A lot of people who play in the annual Artists & Writers softball game in East Hampton every summer have been doing so for 25 years or more. People mark their calendars to make sure they are here on the sandlot baseball field in the park behind the Stop & Shop on the appointed day. This year it was August 19. Presidents have played in the game. So have movie stars, mayors, boxers and baseball stars, billionaires and, of course, artists and writers. Billionaire Mort Zuckerman was at a weeklong birthday party in Morocco for Malcolm Forbes some years ago, but left three days before it ended to get back to pitch that day.
I’ve been the umpire of the game since 1982. It’s not hard for me to get to the park. I live here. But then there was this year.
On August 15, which is my birthday, I was midway through what was supposed to be a two-week visit to see my kids and grandkids in Los Angeles. My two four-year-old grandsons, supervised, made a birthday cake for me. But although my wife would remain in L.A. for the rest of the vacation, I’d cut my visit short. I needed to get home for the game.
The crowd of several hundred people who saw me trot out to the mound just 30 seconds after “The Star Spangled Banner” could not know I had arrived just three minutes before. They also would not know I was unshaven, wobbly, and in the same clothes I had put on two days before.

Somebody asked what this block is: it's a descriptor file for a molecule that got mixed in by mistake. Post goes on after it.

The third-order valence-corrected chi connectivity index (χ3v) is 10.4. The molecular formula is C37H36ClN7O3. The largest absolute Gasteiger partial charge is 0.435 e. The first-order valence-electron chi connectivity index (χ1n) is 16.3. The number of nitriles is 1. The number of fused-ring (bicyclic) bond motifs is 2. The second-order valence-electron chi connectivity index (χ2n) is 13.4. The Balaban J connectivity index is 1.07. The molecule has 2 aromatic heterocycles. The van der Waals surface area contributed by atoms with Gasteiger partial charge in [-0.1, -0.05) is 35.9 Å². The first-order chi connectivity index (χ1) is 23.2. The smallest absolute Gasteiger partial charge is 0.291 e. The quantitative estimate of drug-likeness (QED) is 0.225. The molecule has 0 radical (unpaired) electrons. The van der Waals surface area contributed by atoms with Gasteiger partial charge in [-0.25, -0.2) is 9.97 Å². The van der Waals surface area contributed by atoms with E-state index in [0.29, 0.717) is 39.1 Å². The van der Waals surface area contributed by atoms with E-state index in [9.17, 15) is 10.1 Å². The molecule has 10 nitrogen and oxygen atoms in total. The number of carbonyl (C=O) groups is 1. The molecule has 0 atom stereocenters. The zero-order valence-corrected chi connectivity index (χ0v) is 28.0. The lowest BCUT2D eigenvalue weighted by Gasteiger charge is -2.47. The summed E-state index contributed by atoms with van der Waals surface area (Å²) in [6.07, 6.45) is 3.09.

I went and stood behind prominent New York sportswriter Mike Lupica, who would be pitching that day. Behind the plate was catcher Carl Bernstein, the Pulitzer Prize–winning Watergate reporter.
My journey had begun Thursday with an Uber ride down the heavy, eight-lane superhighway from Santa Monica to Los Angeles International Airport. The flight to J.F.K. was on time, but the change in cabin pressure as we took off and landed bothered me. I did not sleep on the plane. From J.F.K., another Uber took me to our apartment in New York City. The plan was for me to get our dog, Bella, and bring her from the apartment to East Hampton. I was in bed after 1 a.m., slept badly and got up at 5 a.m. anyway—jet lag—and then took the dog, a dog box, my shoulder bag and the suitcase to the Hampton Jitney stop at 85th Street at 11 a.m. I couldn’t sleep on that bus. An article needed to be written. From the Omni in Southampton, I took my car to our Southampton office and began to feel weary. Soon I was feeling VERY weary. Best to go home with the dog, get some sleep and be fresh for the game the next day.